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20th Century Music for Two Pianos
20th Century Music for Two Pianos
Actors: Anthony Paratore, Joseph Paratore
Genres: Music Video & Concerts, Musicals & Performing Arts
NR     2007     1hr 15min

Brothers Joseph and Anthony Paratore showcase their astounding talent in four live performances of groundbreaking works from the early 20th century, all transcribed for dual pianos. Arguably the greatest work of the 20th c...  more »

     
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Movie Details

Actors: Anthony Paratore, Joseph Paratore
Genres: Music Video & Concerts, Musicals & Performing Arts
Sub-Genres: Music Video & Concerts, Classical
Studio: Amado
Format: DVD
DVD Release Date: 05/29/2007
Original Release Date: 01/01/2007
Theatrical Release Date: 01/01/2007
Release Year: 2007
Run Time: 1hr 15min
Number of Discs: 1
SwapaDVD Credits: 1
Total Copies: 0
Members Wishing: 0
Edition: Classical,Import
MPAA Rating: NR (Not Rated)
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Movie Reviews

Worthwhile but disappointing
David H. Downing | Psoli, PA | 03/10/2003
(3 out of 5 stars)

"This concert by pianists Joseph and Anthony Paratore is an example of the kind of intelligent, sophisticated programming I'd like to see on DVD more often. Unfortunately, this particular example was a bit of a disappointment. To begin with, only one of the four pieces -- THREE QUARTER-TONE PIECES, by Charles Ives -- was originally written for two pianos. The other three are reductions, made by the Paratores, of pieces originally written for orchestra. While it's both understandable and appropriate for the performers to include some of their own arrangements, I don't think these should have formed the majority of the program. At least half of the concert should have been devoted to pieces actually composed for two pianos -- pieces that don't get performed very often because of the logistics of getting two grand pianos together on one stage. In particular, I wish the program had included Steve Reich's PIANO PHASE. Ironically, my second beef concerns the piece I was most interested in -- the aforementioned Charles Ives piece. The piece requires that one of the pianos be tuned a quarter-tone sharp, and I was hoping to see how they managed to make this happen and still have the pianos conventionally tuned for the pieces preceding and following. (I assume they swapped pianos.) Instead, the concert was edited to create the illusion that nothing had been changed for the Ives piece or changed back afterward. I realize that part of the point of a video presentation is to create this kind of illusion, but they could have included the piano-swapping as an extra for those who were interested.And speaking of the point of video, part of it is to provide views of the event that you couldn't get in real life, and one such view is never provided here. There are long shots of the two performers, and close-ups of each performer's hands of the keys, but never any kind of split-screen close-ups that show both keyboards and both sets of hands simultaneously. You could argue that this is a "cheap trick," out of place in a classical concert, but again, they could have included it as an extra.What they have included is a running textual commentary that you can turn on or off, which I felt added to the presentation. And the surround sound really made me feel like I was there. So, despite my disappointment, it was still a worthwhile experience."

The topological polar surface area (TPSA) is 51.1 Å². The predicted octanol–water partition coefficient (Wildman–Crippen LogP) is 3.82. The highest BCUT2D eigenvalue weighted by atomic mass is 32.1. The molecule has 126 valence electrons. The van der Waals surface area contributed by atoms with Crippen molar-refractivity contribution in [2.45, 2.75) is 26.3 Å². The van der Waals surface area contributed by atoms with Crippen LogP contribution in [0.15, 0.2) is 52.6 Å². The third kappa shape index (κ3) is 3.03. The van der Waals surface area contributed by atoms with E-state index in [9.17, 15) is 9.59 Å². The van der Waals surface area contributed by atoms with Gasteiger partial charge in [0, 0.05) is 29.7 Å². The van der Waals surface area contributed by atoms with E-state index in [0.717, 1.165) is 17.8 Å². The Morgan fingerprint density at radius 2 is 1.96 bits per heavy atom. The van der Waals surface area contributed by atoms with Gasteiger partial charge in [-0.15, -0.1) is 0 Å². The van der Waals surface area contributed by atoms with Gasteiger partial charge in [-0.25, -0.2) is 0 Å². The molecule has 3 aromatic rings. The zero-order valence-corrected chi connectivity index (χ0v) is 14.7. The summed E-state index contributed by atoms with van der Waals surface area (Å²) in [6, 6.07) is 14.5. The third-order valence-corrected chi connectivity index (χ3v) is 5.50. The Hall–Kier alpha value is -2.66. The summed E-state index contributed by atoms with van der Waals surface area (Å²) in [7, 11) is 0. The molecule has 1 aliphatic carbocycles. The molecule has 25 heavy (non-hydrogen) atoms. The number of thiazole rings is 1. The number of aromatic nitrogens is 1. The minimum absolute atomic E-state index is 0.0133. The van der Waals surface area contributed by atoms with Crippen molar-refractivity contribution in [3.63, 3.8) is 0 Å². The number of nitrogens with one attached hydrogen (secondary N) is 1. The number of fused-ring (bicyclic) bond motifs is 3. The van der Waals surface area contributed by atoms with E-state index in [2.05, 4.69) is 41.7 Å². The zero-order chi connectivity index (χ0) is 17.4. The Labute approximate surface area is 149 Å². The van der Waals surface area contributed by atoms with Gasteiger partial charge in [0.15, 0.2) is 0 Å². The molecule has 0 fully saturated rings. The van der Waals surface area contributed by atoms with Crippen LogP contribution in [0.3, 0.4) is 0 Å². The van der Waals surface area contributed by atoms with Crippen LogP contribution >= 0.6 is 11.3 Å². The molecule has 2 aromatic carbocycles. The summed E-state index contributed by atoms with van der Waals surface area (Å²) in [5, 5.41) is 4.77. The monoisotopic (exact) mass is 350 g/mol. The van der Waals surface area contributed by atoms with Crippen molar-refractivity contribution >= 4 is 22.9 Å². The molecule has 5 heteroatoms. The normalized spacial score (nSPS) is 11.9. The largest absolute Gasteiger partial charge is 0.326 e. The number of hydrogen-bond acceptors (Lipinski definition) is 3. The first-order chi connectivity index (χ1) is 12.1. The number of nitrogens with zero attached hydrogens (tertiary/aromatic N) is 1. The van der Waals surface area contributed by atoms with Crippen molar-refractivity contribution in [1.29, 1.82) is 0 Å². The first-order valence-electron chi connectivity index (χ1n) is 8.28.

A Winner in My Book
Eric Sjolander | Calabasas, CA USA | 08/30/2001
(5 out of 5 stars)

"The Paratore brothers are technical perfectionists. They play together as one. Their timing and blending make the two concert grands sound as a single instrument.
I was particularly impressed by their playing of "Rhapsody in Blue" without a score. It is a DVD that I play again and again
The audio quality gives it a sound that is better than sitting in a concert hall. I am happy to have it in my DVD collection."